Remote care is a safe and high quality alternative for covid-19 patients, a new report shows

– Health personnel have been able to work more efficiently whilst ensuring that covid-19 patients have been well looked after. The pandemic has confirmed that remote care is an effective tool – both for following up patients and preventing the spread of infection, explains Chief Medical Officer Meetali Kakad in Dignio.

A recent report from the Norwegian Directorate of Health states that remote follow up of patients with covid-19 has been very successful.  The report is based on experiences from the eight municipalities of Bodø, Larvik, Oslo, Stad, Kristiansund, Arendal, Farsund and Kristiansand. 

These municipalities were in the process of testing remote care services prior to the pandemic. When the report was written, 4,400 covid-19 patients had used digital home follow-up – with  4,100 of them using services provided by Dignio. Today, over 20,000 covid-19 patients have used Dignio’s solution.

The conclusion is unequivocal: Remote care of covid-19 patients has contributed to patient safety, better follow-up and infection control. It has also contributed to greater continuity and quality of care. For the health service, remote care results in better utilization of resources and a more sustainable health service.

All information via the app

Dignio has been used to provide remote care to patients since 2013. The pandemic has shown that the technology provides health personnel with a good overview of a larger patient population – as well as the opportunity to monitor individual patients more closely.

– Remote care will play an increasing role in the health service of today but also the health service of the future , Kakad believes.

The patient receives high quality care at home digitally. An app connects the patient directly to a digital clinician platform. Via the app, the patient answers questions about symptoms and general well-being and performs measurements that are automatically uploaded to the app. The information is sent digitally to the health care providers responsible for following up the patient and contacting them when needed.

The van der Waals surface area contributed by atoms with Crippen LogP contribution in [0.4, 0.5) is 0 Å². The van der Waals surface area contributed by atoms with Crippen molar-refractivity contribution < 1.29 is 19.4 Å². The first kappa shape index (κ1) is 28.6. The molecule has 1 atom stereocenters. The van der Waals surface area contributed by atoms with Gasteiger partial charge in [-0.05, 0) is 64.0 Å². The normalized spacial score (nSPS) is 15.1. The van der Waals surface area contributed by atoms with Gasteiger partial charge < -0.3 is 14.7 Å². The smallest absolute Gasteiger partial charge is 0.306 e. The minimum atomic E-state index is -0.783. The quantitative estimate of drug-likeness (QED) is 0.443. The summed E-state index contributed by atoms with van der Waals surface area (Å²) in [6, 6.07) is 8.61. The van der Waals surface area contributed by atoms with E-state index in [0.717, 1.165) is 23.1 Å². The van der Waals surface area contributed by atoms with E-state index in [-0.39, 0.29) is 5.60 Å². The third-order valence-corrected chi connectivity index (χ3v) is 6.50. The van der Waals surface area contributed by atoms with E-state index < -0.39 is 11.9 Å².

Dignio also supplies electronic medication dispensers, which during the pandemic have been a good infection control measure since it reduces the need for physical visits from the home nursing service. All relevant information about the patient is available to health personnel in the clinician platform.

– If a measurement indicates that something is not right, the nurse responsible for looking after the patient will receive an alert. They can check if the patient is ok using the chat function or a video call and determine whether a physical visit is required, Kakad explains.

More empowered, better follow-up

Prior to the pandemic remote care was used as part of the municipal home care service to monitor patients with chronic diseases.

– Several research projects in which we have participated have shown that over 90 percent of the patients experienced that they had better follow-up. They were better able to manage their own condition and visits to the emergency room and GPs decreased, she explains.

According to Kakad, remote care has multiple uses, both across different conditions and different parts of the health and care service. In Norway, Dignio’s remote care solution has primarily been used for follow-up of chronic disease patients, while in England it has mainly been used in nursing homes settings.

– For those with chronic diseases, remote care can provide patients with a greater sense of security and predictability by enabling them to more closely follow their own condition. This can be motivating and empowering for many patients. They gain a better understanding of the disease and can intervene early to prevent acute exacerbations.  For example, digital self-management plans are concrete tools that help and activate patients to manage their own condition together with  health personnel.

Has become accustomed to digital follow-up

COO for Nordic operations in Dignio, Martin Fredriksen, believes the pandemic has shown that the health service benefits from working digitally. 

– During the pandemic, the health sector has shown a fantastic ability to innovate. I really hope that this does not slow down after the pandemic, and that the health sector builds upon this innovation, and increasingly uses remote care. It has become easier now, because patients are more used to it, says Fredriksen.

In a world where the population is getting older, more people will need health services, there is a shortage of health personnel and an increased focus on sustainability, he believes remote care is the best option for most people.

– It is not the solution for everyone, but for a great number of patients it will be.